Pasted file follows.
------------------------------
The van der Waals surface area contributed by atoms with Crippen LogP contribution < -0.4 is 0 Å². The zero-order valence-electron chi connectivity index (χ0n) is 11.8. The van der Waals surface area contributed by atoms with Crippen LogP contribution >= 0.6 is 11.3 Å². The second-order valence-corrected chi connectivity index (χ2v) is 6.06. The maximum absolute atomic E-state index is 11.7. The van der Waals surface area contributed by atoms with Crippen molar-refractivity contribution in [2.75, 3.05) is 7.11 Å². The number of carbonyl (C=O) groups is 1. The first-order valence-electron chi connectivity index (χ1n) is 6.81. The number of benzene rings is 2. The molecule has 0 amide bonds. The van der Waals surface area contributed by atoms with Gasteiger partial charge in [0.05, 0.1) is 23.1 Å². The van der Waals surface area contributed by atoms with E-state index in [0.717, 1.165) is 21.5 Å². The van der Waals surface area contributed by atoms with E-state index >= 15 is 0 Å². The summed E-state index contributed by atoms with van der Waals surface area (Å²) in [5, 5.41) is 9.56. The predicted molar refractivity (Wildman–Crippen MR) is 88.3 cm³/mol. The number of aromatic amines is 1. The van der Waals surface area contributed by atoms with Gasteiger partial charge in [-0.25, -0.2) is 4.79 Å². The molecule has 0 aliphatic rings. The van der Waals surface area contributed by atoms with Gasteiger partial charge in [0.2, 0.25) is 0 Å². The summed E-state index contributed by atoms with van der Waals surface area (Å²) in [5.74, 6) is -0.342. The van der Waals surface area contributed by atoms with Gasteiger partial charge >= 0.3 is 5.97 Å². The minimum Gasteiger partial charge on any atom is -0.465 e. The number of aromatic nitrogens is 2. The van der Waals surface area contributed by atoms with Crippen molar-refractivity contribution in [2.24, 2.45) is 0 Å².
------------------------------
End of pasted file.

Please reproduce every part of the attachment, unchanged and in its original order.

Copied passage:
The van der Waals surface area contributed by atoms with Crippen LogP contribution < -0.4 is 0 Å². The zero-order valence-electron chi connectivity index (χ0n) is 11.8. The van der Waals surface area contributed by atoms with Crippen LogP contribution >= 0.6 is 11.3 Å². The second-order valence-corrected chi connectivity index (χ2v) is 6.06. The maximum absolute atomic E-state index is 11.7. The van der Waals surface area contributed by atoms with Crippen molar-refractivity contribution in [2.75, 3.05) is 7.11 Å². The number of carbonyl (C=O) groups is 1. The first-order valence-electron chi connectivity index (χ1n) is 6.81. The number of benzene rings is 2. The molecule has 0 amide bonds. The van der Waals surface area contributed by atoms with Gasteiger partial charge in [0.05, 0.1) is 23.1 Å². The van der Waals surface area contributed by atoms with E-state index in [0.717, 1.165) is 21.5 Å². The van der Waals surface area contributed by atoms with E-state index >= 15 is 0 Å². The summed E-state index contributed by atoms with van der Waals surface area (Å²) in [5, 5.41) is 9.56. The predicted molar refractivity (Wildman–Crippen MR) is 88.3 cm³/mol. The number of aromatic amines is 1. The van der Waals surface area contributed by atoms with Gasteiger partial charge in [-0.25, -0.2) is 4.79 Å². The molecule has 0 aliphatic rings. The van der Waals surface area contributed by atoms with Gasteiger partial charge in [0.2, 0.25) is 0 Å². The summed E-state index contributed by atoms with van der Waals surface area (Å²) in [5.74, 6) is -0.342. The van der Waals surface area contributed by atoms with Gasteiger partial charge >= 0.3 is 5.97 Å². The minimum Gasteiger partial charge on any atom is -0.465 e. The number of aromatic nitrogens is 2. The van der Waals surface area contributed by atoms with Crippen molar-refractivity contribution in [2.24, 2.45) is 0 Å².